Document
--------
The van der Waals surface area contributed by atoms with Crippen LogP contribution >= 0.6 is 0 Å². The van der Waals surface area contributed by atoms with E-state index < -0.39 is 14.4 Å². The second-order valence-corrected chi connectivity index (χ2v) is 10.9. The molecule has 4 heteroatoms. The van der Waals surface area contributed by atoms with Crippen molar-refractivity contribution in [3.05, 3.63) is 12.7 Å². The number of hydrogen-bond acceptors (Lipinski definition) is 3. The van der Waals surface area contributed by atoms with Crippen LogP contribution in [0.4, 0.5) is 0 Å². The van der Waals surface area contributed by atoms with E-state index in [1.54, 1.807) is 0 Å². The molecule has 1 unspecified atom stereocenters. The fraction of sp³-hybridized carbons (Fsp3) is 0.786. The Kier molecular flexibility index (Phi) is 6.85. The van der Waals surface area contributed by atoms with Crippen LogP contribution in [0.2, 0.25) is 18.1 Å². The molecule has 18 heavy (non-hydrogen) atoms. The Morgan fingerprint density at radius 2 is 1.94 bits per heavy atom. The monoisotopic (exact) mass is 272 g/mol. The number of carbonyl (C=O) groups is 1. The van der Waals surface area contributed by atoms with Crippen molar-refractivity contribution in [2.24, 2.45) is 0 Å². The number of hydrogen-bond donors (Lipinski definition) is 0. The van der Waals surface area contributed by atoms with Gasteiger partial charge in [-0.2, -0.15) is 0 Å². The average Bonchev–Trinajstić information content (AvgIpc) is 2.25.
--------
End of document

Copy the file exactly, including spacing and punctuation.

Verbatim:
The van der Waals surface area contributed by atoms with Crippen LogP contribution >= 0.6 is 0 Å². The van der Waals surface area contributed by atoms with E-state index < -0.39 is 14.4 Å². The second-order valence-corrected chi connectivity index (χ2v) is 10.9. The molecule has 4 heteroatoms. The van der Waals surface area contributed by atoms with Crippen molar-refractivity contribution in [3.05, 3.63) is 12.7 Å². The number of hydrogen-bond acceptors (Lipinski definition) is 3. The van der Waals surface area contributed by atoms with Crippen LogP contribution in [0.4, 0.5) is 0 Å². The van der Waals surface area contributed by atoms with E-state index in [1.54, 1.807) is 0 Å². The molecule has 1 unspecified atom stereocenters. The fraction of sp³-hybridized carbons (Fsp3) is 0.786. The Kier molecular flexibility index (Phi) is 6.85. The van der Waals surface area contributed by atoms with Crippen LogP contribution in [0.2, 0.25) is 18.1 Å². The molecule has 18 heavy (non-hydrogen) atoms. The Morgan fingerprint density at radius 2 is 1.94 bits per heavy atom. The monoisotopic (exact) mass is 272 g/mol. The number of carbonyl (C=O) groups is 1. The van der Waals surface area contributed by atoms with Crippen molar-refractivity contribution in [2.24, 2.45) is 0 Å². The number of hydrogen-bond donors (Lipinski definition) is 0. The van der Waals surface area contributed by atoms with Gasteiger partial charge in [-0.2, -0.15) is 0 Å². The average Bonchev–Trinajstić information content (AvgIpc) is 2.25.